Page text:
Summer afternoon matches should be a thing of the past

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The hot beaming sun isn’t comfortable for anyone, let alone a professional footballer playing a 90-minute game. So why does the A-League insist on continuing summer afternoon games every season?

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There’s a lot to be said around players being made to play in temperatures of 35 degrees plus and the effect it has on their ability.

Players have a right to be given every opportunity to play at their maximum potential. If players can’t execute their game at 100%, all you’re left with is an inferior product.

A recent example of the effect the heat can have on a game and its players is this past Sunday afternoon match between Newcastle Jets and Macarthur FC in the A-League Men. With four drinks breaks included throughout game time, the stop and start nature of the contest influenced both teams’ momentum. Those drink breaks were introduced in an effort to assist the teams in playing through the warm conditions.

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Whilst the introduction of the drink breaks were good in nature, it does beg the question of how hot it was to have to introduce them in the first place.

The difference in intensity between the above-mentioned game and Newcastle’s match against Wellington Phoenix the week prior is palpable. After a 4-0 win against the Nix, it was a shock to everyone that Newcastle went down to Macarthur 2-1 despite the opposition being a man down for the majority of the match.

The difference in quality and intensity of this past Saturday night’s Melbourne derby and the Jets game was also extraordinary. Playing later in the evening when the temperature had dropped as opposed to playing in the afternoon when the sun is at its hottest is always going to produce better football.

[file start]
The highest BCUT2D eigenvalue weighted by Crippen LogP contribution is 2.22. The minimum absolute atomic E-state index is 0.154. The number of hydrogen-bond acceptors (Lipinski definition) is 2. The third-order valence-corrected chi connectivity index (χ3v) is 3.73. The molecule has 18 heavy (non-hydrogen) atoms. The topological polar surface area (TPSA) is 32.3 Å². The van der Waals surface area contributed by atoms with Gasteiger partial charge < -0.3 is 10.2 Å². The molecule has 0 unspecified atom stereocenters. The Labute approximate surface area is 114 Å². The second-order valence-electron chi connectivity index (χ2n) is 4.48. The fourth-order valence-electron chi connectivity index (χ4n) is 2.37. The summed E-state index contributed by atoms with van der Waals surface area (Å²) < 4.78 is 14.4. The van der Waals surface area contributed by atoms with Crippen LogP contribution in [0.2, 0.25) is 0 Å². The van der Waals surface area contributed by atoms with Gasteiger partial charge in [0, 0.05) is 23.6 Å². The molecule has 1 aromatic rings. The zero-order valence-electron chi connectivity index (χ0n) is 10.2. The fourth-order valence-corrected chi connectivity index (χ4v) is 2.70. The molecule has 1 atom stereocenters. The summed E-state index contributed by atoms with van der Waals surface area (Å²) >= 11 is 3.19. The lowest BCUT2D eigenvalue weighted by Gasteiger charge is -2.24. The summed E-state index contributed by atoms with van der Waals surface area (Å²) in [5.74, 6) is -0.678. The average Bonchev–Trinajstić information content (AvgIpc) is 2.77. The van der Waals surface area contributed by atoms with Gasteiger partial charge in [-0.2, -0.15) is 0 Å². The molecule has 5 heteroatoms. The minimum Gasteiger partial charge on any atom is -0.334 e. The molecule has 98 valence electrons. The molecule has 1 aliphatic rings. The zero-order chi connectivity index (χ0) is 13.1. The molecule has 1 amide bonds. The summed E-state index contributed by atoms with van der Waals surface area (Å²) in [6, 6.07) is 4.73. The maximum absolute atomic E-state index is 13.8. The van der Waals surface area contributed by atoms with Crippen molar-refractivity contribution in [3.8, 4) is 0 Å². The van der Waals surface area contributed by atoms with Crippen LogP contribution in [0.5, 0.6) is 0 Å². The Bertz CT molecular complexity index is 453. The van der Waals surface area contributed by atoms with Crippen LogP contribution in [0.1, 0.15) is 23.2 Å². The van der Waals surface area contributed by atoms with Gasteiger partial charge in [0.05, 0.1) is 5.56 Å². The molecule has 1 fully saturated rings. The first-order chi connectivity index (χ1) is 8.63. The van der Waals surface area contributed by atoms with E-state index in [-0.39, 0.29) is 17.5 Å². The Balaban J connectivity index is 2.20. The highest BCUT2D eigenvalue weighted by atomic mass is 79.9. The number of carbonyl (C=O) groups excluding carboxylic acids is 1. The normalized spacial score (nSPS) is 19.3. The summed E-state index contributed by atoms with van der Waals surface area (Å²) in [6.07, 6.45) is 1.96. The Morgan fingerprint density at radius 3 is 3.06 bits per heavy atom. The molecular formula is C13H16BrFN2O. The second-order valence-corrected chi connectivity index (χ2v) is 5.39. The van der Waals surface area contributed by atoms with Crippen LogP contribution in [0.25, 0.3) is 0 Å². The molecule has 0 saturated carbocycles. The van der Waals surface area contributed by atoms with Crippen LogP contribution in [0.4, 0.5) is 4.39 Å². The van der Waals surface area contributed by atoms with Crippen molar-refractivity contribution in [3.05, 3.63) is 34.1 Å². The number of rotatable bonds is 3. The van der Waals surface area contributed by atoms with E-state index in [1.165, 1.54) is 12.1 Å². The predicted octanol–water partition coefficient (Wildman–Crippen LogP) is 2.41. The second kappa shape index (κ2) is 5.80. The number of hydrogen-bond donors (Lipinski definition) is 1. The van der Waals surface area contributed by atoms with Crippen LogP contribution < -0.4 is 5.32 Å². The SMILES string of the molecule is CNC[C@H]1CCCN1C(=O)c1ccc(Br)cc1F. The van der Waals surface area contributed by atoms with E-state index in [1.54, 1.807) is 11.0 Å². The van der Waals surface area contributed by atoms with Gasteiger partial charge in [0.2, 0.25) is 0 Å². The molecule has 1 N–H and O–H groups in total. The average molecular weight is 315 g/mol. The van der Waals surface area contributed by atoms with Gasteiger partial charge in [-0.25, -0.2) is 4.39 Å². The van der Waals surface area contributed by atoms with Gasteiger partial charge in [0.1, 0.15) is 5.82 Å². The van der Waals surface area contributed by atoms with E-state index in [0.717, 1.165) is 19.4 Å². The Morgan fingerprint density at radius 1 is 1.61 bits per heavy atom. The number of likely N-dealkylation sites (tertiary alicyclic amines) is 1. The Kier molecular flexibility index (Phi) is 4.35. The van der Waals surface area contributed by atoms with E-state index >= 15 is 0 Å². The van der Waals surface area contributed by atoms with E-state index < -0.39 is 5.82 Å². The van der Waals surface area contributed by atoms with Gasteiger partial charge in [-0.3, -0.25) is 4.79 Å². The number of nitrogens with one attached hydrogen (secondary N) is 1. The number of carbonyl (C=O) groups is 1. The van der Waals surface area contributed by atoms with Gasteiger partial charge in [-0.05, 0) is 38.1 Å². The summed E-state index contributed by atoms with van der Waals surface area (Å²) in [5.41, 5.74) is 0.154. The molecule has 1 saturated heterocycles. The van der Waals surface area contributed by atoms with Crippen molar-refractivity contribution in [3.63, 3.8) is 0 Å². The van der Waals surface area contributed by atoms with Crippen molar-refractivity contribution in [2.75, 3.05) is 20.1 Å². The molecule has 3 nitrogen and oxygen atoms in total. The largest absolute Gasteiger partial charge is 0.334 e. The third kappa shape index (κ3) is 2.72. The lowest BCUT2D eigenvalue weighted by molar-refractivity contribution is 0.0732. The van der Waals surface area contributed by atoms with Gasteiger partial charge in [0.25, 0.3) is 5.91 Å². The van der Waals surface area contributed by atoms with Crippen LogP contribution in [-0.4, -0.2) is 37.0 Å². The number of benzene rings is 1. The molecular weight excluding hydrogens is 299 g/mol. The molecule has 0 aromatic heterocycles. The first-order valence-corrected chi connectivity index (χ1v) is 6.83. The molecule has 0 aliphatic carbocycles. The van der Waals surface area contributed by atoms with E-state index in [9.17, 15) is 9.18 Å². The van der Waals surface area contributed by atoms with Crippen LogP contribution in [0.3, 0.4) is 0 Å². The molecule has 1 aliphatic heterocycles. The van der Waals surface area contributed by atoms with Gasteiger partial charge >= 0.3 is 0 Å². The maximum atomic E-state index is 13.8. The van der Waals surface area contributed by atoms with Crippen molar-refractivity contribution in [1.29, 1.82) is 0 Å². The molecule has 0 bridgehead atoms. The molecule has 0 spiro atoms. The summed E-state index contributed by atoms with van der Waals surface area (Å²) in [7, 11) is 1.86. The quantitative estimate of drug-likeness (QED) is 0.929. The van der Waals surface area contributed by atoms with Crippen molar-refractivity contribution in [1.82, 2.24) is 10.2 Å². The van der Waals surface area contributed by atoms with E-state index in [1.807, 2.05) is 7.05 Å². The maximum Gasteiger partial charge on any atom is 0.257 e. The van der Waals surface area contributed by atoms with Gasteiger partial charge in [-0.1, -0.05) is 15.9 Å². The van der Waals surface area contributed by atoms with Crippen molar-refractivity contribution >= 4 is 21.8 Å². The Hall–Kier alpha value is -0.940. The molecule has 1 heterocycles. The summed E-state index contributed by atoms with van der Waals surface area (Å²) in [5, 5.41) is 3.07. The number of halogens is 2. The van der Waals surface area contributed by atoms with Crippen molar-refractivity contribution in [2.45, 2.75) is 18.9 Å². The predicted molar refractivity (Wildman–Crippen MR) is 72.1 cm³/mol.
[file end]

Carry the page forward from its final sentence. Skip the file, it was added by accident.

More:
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The temperature debate affects both the Men’s and Women’s league. Often the A-League Women matches are played earlier in the day, in comparison to the men’s. Five of the upcoming six matches in the women’s league are kicking off before 6pm.

In the case of double headers also, the women’s league also draws the short straw with their matches being played before the men’s.

Not only does the heat influence the player’s performance and ability, but it also deters fans. A measly 2,691 fans attended the Newcastle vs Macarthur match, the lowest attendance recorded for that round.

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Despite Football Australia (FA) having a heat policy in place, they state that temperature alone is not the sole determining factor in assessing the risk of heat-related injury. Further to that, FA’s heat policy outlines that elite level footballers are fitter than the average athlete and their training regimes adapt them to playing in relevant conditions.

Other than putting drinks breaks into place and managing post-match recovery following a game played in extreme heat, there’s no other policies in place to protect players.

Football Australia denotes that the decision to postpone a match is a medical decision based on advice from the team doctor(s) at the venue, so a further question of responsibility is raised, and it begs the question of how hot does it have to be for a match to be postponed?

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Players operating at 100% is always going to provide a better spectacle for fans to enjoy as opposed to playing in energy sapping heat where they may only be operating at 80% or less.

It’s time for Football Australia and the A-Leagues to put both players and fans first and discontinue summer afternoon matches.

Feature Image Credit: Jordan Trombetta

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Grace Clegg
Covering the Newcastle Jets for the 2021/22 season. Studying a Bachelor of Communication (News Media and PR) at the University of Newcastle. Coffee addict.

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